The post below is about half common-sense reasoning about the current crisis and half bloggy speculation about its effects on the higher-education biz. Much of it is brain dump, though there are a few useful links thrown in. You have been warned.
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January 12, 2009, 10:37 am

Nutshell.

This graph, from David Beckworth, is pretty hilarious. It’s unfair, but who minds unfair?

Thanks to commenter, uh, David Beckworth, for pointing this out.

I think what this picture best illustrates is the peril of getting drawn into a debate over the recovery question and the recovery question alone. The New Deal did a lot more than just set about a plan for recovery. For one thing, it saved some considerable number of people from starving, which is a nice thing. For another, it gave us a significantly reformed system of regulating economic downturns: a re-drawn Federal Reserve System, the FDIC, the SEC (which, prior to its gutting, was a pretty good thing), Social Security (which includes not only old-age but also unemployment insurance), and a variety of other similar measures. For yet another, it set about hauling the South out of poverty—a project at which nobody had…

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January 9, 2009, 9:17 pm

Candidates should be no more than 15 inches high at the withers.

My first thought was that this proposal is beyond bizarre.  My second thought is it’s beyond bizarre, but worth kicking around a bit because it hits on some interesting issues about the profession.

So, there’s a perception that academic pedigree, i.e., where one did one’s Ph.D. and with whom one worked, particularly who wrote one letters of recommendation, matters disproportionately much to search committees, to the detriment of equally good but less prestigious candidates.  And there’s a stickiness problem, because it is commonly believed that one’s first job sets the course of the rest of one’s career, meaning that if it’s true that pedigree matters too much, there are plenty of people not getting good jobs their first time out, and having no real way to recover.

Portmore’s solution: candidates should submit blind dossiers, including blind letters of recommendation.

I think this i…

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January 9, 2009, 1:44 pm

Maybe a gift card?

Several people ask of the WPA graphing question, why not use a log scale? Commenter Stinky (no, I don’t know who s/he really is) kindly supplies a graph showing just this. For my money, it speaks for itself—which is to say, it screams, “don’t use me!”

We want to accomplish two things: (1) show how very outsized a chunk of money went to highways and (2) show also meaningful distinctions among lesser expenditures.

The log scale permits (2) while pretty much wiping out (1), unless you know how log scales work. I don’t think the likely consumers of such a graph do really know. But I’m wrong, Stinky says.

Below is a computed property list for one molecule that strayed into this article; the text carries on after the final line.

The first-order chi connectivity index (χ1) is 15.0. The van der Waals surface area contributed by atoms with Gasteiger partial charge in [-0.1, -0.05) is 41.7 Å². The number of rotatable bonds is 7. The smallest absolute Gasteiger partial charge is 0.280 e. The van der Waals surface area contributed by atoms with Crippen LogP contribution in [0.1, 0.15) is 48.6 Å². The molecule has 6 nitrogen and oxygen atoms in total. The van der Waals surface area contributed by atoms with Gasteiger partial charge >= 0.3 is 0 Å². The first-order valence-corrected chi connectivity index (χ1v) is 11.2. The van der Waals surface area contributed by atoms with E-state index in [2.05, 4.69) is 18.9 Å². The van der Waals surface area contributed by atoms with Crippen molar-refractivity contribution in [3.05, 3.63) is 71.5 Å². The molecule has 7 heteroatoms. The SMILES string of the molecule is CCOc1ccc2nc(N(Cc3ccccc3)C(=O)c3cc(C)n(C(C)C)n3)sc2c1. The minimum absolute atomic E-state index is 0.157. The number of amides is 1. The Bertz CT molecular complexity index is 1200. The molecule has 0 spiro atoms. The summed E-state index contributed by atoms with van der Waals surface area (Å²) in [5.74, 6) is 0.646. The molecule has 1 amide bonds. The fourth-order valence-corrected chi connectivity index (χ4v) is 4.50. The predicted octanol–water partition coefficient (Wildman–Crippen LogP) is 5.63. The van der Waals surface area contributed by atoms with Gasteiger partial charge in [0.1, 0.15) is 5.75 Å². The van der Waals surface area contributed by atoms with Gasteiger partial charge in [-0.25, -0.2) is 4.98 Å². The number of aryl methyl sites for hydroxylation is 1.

January 9, 2009, 8:39 am

Change your own diapers.

It’s conventional wisdom that when the economy is bad, college enrollments are up.  Yglesias recommends that 2008-2009 college grads, unable to find employment*, should go to grad school.

Bad idea.  There are two kinds of graduate school.

  1. Kinds you pay for.  Law, MBA, most master’s programs.  Professional degrees.
  2. Kinds you don’t.  Ph.D. programs.

There are some cross-overs, but I will ignore them.  (If you’re getting a scholarship to Columbia law, odds are you didn’t just decide to study law because the economy was bad.)

In the first category, one does a short (two-three year) program, incurs a soul-crushing amount of debt, and then has a degree which arguably makes one more employable.  As Neddy is fond of saying, “J.D. is not Latin for ‘meal ticket’”, and it’s entirely possible that one’s employment prospects are just the same two-three years down the road, except now one…

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January 7, 2009, 10:12 am

Speaking of authoritah.

I suppose that the Paulbots and assorted libertarians weren’t enough, so Ari had to call down the wrath of I/P opinion. While that’s raging away, let me welcome as a regular contributor the estimable David Silbey, whose work regular readers already know. (One example; another.) For some reason he wants to join a blog that, having won a Cliopatria, can attain no greater height. We are grateful.

January 3, 2009, 4:57 pm

It’s always already been the end of epic film.

Whether he knows it or not—and “he” being Adam Kotsko, I’ll bet he knows it—this Weblog post is less about the formal fit between epic and the television serial than the relation of film to the episodic form.  I know that sounds backwards—what with MOVIES! being PRESENTED! on SCREENS! the SIZE! of WYOMING!—but the compounded facts of run time and the modern American attention span necessitate we consider film the proper realm of the self-contained episode.  Even films which promise sequels announce their completion in terms of whatever -ology they embrace. 

Films should be about something in the original, locative sense of the word.  They should surround some subject matter, be “on every side” “wholly or partially,” as per the OED.  They should be self-contained.  Not that they shouldn’t be sweeping—you can frame Guernica or a sublimely panoramic view of the Hudson River and…